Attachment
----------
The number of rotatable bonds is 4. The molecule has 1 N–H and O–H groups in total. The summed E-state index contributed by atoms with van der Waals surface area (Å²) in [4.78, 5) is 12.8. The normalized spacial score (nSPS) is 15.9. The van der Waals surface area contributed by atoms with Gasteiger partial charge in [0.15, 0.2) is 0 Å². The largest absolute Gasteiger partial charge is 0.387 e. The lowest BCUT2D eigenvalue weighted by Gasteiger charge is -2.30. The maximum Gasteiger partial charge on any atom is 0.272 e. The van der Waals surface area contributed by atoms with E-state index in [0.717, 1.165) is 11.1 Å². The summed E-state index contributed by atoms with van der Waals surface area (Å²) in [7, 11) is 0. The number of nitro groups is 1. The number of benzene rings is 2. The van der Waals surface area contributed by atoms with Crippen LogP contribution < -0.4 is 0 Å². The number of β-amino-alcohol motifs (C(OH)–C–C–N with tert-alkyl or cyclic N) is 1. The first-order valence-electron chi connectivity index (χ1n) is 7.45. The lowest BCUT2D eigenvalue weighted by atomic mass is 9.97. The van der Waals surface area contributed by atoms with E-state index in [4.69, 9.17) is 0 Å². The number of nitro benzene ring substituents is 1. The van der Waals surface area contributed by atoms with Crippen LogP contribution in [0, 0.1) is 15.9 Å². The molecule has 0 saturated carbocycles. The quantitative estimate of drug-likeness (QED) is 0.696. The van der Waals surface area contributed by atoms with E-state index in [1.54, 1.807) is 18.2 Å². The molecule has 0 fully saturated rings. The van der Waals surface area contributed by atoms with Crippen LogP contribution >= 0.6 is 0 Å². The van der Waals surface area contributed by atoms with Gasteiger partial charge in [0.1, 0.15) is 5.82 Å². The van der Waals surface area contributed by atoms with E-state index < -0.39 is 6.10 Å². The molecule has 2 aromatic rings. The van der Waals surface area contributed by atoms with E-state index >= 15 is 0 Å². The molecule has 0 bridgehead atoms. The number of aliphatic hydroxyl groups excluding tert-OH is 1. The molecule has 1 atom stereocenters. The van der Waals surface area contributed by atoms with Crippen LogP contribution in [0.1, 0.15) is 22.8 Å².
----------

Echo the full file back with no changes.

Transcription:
The number of rotatable bonds is 4. The molecule has 1 N–H and O–H groups in total. The summed E-state index contributed by atoms with van der Waals surface area (Å²) in [4.78, 5) is 12.8. The normalized spacial score (nSPS) is 15.9. The van der Waals surface area contributed by atoms with Gasteiger partial charge in [0.15, 0.2) is 0 Å². The largest absolute Gasteiger partial charge is 0.387 e. The lowest BCUT2D eigenvalue weighted by Gasteiger charge is -2.30. The maximum Gasteiger partial charge on any atom is 0.272 e. The van der Waals surface area contributed by atoms with E-state index in [0.717, 1.165) is 11.1 Å². The summed E-state index contributed by atoms with van der Waals surface area (Å²) in [7, 11) is 0. The number of nitro groups is 1. The number of benzene rings is 2. The van der Waals surface area contributed by atoms with Crippen LogP contribution < -0.4 is 0 Å². The number of β-amino-alcohol motifs (C(OH)–C–C–N with tert-alkyl or cyclic N) is 1. The first-order valence-electron chi connectivity index (χ1n) is 7.45. The lowest BCUT2D eigenvalue weighted by atomic mass is 9.97. The van der Waals surface area contributed by atoms with E-state index in [4.69, 9.17) is 0 Å². The number of nitro benzene ring substituents is 1. The van der Waals surface area contributed by atoms with Crippen LogP contribution in [0, 0.1) is 15.9 Å². The molecule has 0 saturated carbocycles. The quantitative estimate of drug-likeness (QED) is 0.696. The van der Waals surface area contributed by atoms with E-state index in [1.54, 1.807) is 18.2 Å². The molecule has 0 fully saturated rings. The van der Waals surface area contributed by atoms with Crippen LogP contribution >= 0.6 is 0 Å². The van der Waals surface area contributed by atoms with Gasteiger partial charge in [0.1, 0.15) is 5.82 Å². The van der Waals surface area contributed by atoms with E-state index < -0.39 is 6.10 Å². The molecule has 2 aromatic rings. The van der Waals surface area contributed by atoms with E-state index >= 15 is 0 Å². The molecule has 0 bridgehead atoms. The number of aliphatic hydroxyl groups excluding tert-OH is 1. The molecule has 1 atom stereocenters. The van der Waals surface area contributed by atoms with Crippen LogP contribution in [0.1, 0.15) is 22.8 Å².